Many business leaders assume an employee’s mental health is none of their business. But, in fact, an employee’s mental health can have an enormous impact on performance, which can also have a direct effect on the company’s bottom line. One in five Americans has a diagnosable mental health condition, so it’s a business imperative that management makes employee mental health their business.
Why? The Center for Prevention and Health estimates that mental illness and substance abuse issues cost businesses between $79 and $105 billion each year. Reduced productivity, absenteeism, and increased healthcare costs are just a few of the ways mental illness costs employers money.
Companies that encourage a workaholic mentality or those who have abusive leadership often have multiple employees engaged in treatment for mental health problems. For example, Amazon is notorious for what is described in a 2015 New York Times article as a brutal and bruising work environment.
How to Encourage Good Employee Mental Hygiene
It’s up to leadership to set the tone for a healthy working environment. Here are a few tips that can help:
Promote work/life balance. Management needs to walk the walk and talk the talk so teams will be comfortable knowing that their “me” time is valuable. Encourage employees to use their paid time off to recharge their batteries. And leadership must do the same to serve as role models.
No 24/7 email. Promoting an environment where employees are expected to respond to emails 24 hours a day is not healthy. A good example of an employee-centric email policy comes from Volkswagen: Their email servers stop routing messages 30 minutes after the end of employees’ shifts, and then they start again 30 minutes before they return to work.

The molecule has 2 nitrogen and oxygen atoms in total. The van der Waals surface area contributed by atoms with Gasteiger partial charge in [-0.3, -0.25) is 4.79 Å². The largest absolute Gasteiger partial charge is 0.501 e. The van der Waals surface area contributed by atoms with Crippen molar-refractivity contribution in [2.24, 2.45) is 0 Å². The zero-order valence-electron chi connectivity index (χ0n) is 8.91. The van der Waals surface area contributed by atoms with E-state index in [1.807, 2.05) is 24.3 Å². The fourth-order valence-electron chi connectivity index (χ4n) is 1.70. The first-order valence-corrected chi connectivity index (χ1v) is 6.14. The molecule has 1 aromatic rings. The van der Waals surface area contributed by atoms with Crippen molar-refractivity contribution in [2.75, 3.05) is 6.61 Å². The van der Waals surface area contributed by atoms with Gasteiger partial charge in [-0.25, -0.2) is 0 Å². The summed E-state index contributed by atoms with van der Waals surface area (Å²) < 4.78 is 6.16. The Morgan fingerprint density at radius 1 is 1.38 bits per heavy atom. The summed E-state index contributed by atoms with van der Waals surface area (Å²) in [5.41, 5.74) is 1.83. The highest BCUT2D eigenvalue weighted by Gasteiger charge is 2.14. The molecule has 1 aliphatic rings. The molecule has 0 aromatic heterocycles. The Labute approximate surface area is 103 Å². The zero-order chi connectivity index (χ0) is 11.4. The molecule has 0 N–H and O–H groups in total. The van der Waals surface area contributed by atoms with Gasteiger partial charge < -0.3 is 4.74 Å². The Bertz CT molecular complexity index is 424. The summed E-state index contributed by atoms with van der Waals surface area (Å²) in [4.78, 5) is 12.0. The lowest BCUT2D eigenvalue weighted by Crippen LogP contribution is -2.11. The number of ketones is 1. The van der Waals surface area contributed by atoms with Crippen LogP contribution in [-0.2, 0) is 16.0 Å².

End the cult of overwork. Of course, this doesn’t mean the leadership team should encourage slacking, but the pervasiveness of an always-on work culture can be harmful. It’s not healthy when employees compete to be last to leave the office, nor should it be a status symbol to continually talk about how busy they are. Productivity and performance should be the predictors of success, not hours logged per week.
In her book, Overwhelmed: Work, Love and Play When No One Has the Time, journalist Brigid Schulte writes about software company Menlo Innovations, where staying late at the office is viewed as a sign of inefficiency and can result in dismissal.
Encourage the use of EAPs. It’s been proven time and time again that mentally healthy employees are more productive, have fewer absences, and are less prone to work-related injury. When management encourages their team members to use the services an EAP provides, employees gain confidence that they’re working in a supportive environment, which, in turn can improve satisfaction and employee engagement.
Employee Assistance Network has been helping companies and government organizations across Western North Carolina and Eastern Tennessee for more than 30 years. We are a recognized leading provider of Employee Assistance Programs, managed behavioral healthcare services and work-related training and education programs. For more information or to download our overview brochure please visit www.eannc.com.